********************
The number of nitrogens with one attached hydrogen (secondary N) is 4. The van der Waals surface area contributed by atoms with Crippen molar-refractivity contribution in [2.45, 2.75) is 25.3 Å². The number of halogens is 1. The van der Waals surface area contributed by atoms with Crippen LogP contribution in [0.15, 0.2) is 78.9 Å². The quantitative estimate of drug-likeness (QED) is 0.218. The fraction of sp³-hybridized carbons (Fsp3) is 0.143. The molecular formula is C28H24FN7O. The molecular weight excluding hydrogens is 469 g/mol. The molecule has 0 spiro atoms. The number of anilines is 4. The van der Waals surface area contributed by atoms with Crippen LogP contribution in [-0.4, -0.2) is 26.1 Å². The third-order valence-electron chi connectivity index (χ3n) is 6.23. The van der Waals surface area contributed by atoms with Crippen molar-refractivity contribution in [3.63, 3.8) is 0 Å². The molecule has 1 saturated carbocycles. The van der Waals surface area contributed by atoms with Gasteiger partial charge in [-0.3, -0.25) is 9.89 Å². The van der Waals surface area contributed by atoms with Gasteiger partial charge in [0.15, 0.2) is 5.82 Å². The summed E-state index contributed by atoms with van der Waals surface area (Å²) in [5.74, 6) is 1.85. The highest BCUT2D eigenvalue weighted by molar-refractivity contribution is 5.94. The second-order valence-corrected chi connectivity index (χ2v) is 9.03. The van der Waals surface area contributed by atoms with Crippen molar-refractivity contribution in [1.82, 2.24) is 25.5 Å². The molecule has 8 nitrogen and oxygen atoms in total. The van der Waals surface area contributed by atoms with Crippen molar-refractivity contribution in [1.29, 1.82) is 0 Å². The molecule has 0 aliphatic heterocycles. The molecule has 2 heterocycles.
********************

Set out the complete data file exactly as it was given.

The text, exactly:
The number of nitrogens with one attached hydrogen (secondary N) is 4. The van der Waals surface area contributed by atoms with Crippen molar-refractivity contribution in [2.45, 2.75) is 25.3 Å². The number of halogens is 1. The van der Waals surface area contributed by atoms with Crippen LogP contribution in [0.15, 0.2) is 78.9 Å². The quantitative estimate of drug-likeness (QED) is 0.218. The fraction of sp³-hybridized carbons (Fsp3) is 0.143. The molecular formula is C28H24FN7O. The molecular weight excluding hydrogens is 469 g/mol. The molecule has 0 spiro atoms. The number of anilines is 4. The van der Waals surface area contributed by atoms with Crippen LogP contribution in [-0.4, -0.2) is 26.1 Å². The third-order valence-electron chi connectivity index (χ3n) is 6.23. The van der Waals surface area contributed by atoms with Crippen molar-refractivity contribution in [3.63, 3.8) is 0 Å². The molecule has 1 saturated carbocycles. The van der Waals surface area contributed by atoms with Gasteiger partial charge in [-0.3, -0.25) is 9.89 Å². The van der Waals surface area contributed by atoms with Gasteiger partial charge in [0.15, 0.2) is 5.82 Å². The summed E-state index contributed by atoms with van der Waals surface area (Å²) in [5.74, 6) is 1.85. The highest BCUT2D eigenvalue weighted by molar-refractivity contribution is 5.94. The second-order valence-corrected chi connectivity index (χ2v) is 9.03. The van der Waals surface area contributed by atoms with Crippen molar-refractivity contribution in [1.82, 2.24) is 25.5 Å². The molecule has 8 nitrogen and oxygen atoms in total. The van der Waals surface area contributed by atoms with Crippen molar-refractivity contribution in [1.29, 1.82) is 0 Å². The molecule has 0 aliphatic heterocycles. The molecule has 2 heterocycles.